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Julian Assange says he will leave Ecuadorean embassy 'soon'

By Steven Erlanger

New York Times

LAST UPDATED: 5:14 p.m. HST, Aug 18, 2014

LONDON » Julian Assange, the founder of WikiLeaks who was given asylum in the Ecuadorean Embassy here two years ago, said Monday that he "will be leaving the embassy soon" but provided no specifics.

In a long and wandering news conference at which he was accompanied by the Ecuadorean foreign minister, Ricardo Patiño, Assange summarized his case, arguing that he had helped bring about needed change in the British extradition system and saying that his health was suffering after two years at the embassy.

Assange faces extradition to Sweden, which is investigating allegations of sexual misconduct, and the British police continue to post a 24-hour guard at the embassy at a cost of more than $10 million. Assange argues that he has not been charged with any crime and that he fears that if he leaves the embassy, he will be extradited to the United States. Investigations there continue into the disclosure of classified material to WikiLeaks, which posted material on its website and arranged for other news organizations, including The New York Times, to publish some of it.

The United States has not sought Assange's extradition, and there has been no public indictment of him.

The British media, especially Sky News, had reported before the news conference that Assange would announce that he was leaving the embassy to seek medical treatment. Quoting a WikiLeaks source, media reports said that he was suffering from heart arrhythmia, very high blood pressure and a chronic lung condition. On Monday, Assange said he had decided to leave "soon, but perhaps not for the reasons that the Murdoch press are saying at the moment." He did not elaborate.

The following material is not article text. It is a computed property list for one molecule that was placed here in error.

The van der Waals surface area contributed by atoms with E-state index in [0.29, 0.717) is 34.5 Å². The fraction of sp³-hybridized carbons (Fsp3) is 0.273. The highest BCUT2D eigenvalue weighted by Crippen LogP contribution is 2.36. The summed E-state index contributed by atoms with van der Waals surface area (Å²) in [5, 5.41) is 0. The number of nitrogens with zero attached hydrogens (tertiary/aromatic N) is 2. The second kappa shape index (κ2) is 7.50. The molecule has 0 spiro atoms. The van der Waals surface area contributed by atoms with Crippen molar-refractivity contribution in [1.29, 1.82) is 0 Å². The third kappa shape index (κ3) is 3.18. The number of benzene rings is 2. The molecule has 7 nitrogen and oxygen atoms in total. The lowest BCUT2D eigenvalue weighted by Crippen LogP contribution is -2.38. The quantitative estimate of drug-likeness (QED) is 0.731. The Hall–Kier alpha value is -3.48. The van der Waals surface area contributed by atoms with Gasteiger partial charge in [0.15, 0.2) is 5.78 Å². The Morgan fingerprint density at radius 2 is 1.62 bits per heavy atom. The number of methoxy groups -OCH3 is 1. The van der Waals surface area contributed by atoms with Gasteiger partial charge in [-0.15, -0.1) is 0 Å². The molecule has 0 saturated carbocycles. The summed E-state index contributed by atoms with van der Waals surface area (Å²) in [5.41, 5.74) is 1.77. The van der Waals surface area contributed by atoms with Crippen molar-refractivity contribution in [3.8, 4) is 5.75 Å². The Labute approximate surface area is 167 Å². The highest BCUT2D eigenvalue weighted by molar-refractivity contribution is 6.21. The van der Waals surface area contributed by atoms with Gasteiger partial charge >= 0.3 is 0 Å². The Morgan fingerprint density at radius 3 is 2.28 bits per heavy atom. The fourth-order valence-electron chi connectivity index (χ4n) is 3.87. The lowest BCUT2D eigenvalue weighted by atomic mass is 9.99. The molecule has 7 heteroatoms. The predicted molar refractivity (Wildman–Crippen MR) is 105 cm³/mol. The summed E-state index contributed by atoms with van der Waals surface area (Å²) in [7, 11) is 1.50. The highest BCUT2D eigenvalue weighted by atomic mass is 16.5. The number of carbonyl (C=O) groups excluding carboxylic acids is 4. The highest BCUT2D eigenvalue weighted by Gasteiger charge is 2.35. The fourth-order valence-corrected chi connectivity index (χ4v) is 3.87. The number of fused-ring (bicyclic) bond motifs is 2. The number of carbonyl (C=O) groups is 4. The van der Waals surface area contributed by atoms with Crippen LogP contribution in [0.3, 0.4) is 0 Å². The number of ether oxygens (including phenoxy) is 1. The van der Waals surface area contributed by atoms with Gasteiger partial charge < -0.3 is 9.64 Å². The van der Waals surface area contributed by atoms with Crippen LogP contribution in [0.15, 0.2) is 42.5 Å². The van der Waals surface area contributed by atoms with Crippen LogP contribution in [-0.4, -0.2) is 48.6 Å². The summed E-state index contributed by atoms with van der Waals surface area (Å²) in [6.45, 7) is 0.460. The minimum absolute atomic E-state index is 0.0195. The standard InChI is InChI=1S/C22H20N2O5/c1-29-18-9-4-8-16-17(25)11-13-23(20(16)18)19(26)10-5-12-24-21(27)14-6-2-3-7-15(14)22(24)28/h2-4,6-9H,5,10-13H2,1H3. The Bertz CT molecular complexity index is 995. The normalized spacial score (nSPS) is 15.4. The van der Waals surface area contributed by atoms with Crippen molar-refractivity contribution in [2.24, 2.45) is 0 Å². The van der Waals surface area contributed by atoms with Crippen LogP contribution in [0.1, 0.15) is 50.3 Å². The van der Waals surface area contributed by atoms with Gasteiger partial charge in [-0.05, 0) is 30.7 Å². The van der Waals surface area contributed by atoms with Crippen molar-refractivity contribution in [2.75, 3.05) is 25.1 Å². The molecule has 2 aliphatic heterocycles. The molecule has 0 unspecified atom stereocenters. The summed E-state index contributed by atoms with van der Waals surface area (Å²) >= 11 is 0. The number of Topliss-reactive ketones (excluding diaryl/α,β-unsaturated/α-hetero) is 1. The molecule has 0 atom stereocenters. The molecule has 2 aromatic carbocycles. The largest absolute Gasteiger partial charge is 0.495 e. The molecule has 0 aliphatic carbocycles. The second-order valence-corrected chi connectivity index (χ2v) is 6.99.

Patiño said that Ecuador supported Assange and would continue to seek a negotiated legal end to the standoff. He described "two years of great uncertainty and lack of legal protection for everyone," and added: "The situation must come to an end. Two years have been definitely too long. It is time to free Julian Assange; it is time for his human rights to be respected."

Kristinn Hrafnsson, a spokesman for WikiLeaks, said that Assange would leave if Britain promised him safe passage but that he had no plans to turn himself in.

In June, Assange's lawyers petitioned a Swedish court to repeal a 2010 order to have him detained in Sweden, arguing that it could not be enforced while he was at the embassy and that it was restricting Assange's civil rights.

Assange has not been formally indicted in Sweden, but he is wanted for questioning over allegations of sexual misconduct involving two women he met during a visit to the country in 2010. He denies the allegations.

Britain ordered his extradition to Sweden in February 2011. Assange filed a series of appeals, but the courts ruled the extradition lawful in 2012. Assange, who had been on conditional bail, sought refuge in the embassy; Ecuador granted him asylum in August 2012.

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